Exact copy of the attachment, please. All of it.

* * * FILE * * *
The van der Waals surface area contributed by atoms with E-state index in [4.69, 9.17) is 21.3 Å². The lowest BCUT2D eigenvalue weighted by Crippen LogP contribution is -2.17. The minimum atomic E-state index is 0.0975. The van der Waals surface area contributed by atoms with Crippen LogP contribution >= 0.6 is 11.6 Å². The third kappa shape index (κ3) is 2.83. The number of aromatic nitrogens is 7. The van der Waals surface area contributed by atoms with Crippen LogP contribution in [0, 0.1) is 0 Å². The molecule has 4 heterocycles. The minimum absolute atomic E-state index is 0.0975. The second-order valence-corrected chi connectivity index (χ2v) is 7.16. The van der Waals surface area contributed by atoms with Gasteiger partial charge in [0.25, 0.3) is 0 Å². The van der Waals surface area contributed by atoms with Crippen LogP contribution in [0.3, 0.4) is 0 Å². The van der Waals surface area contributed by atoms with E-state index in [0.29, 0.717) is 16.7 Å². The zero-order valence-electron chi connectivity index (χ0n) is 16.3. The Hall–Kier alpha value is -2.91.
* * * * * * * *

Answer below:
The van der Waals surface area contributed by atoms with E-state index in [4.69, 9.17) is 21.3 Å². The lowest BCUT2D eigenvalue weighted by Crippen LogP contribution is -2.17. The minimum atomic E-state index is 0.0975. The van der Waals surface area contributed by atoms with Crippen LogP contribution >= 0.6 is 11.6 Å². The third kappa shape index (κ3) is 2.83. The number of aromatic nitrogens is 7. The van der Waals surface area contributed by atoms with Crippen LogP contribution in [0, 0.1) is 0 Å². The molecule has 4 heterocycles. The minimum absolute atomic E-state index is 0.0975. The second-order valence-corrected chi connectivity index (χ2v) is 7.16. The van der Waals surface area contributed by atoms with Gasteiger partial charge in [0.25, 0.3) is 0 Å². The van der Waals surface area contributed by atoms with Crippen LogP contribution in [0.3, 0.4) is 0 Å². The van der Waals surface area contributed by atoms with E-state index in [0.29, 0.717) is 16.7 Å². The zero-order valence-electron chi connectivity index (χ0n) is 16.3. The Hall–Kier alpha value is -2.91.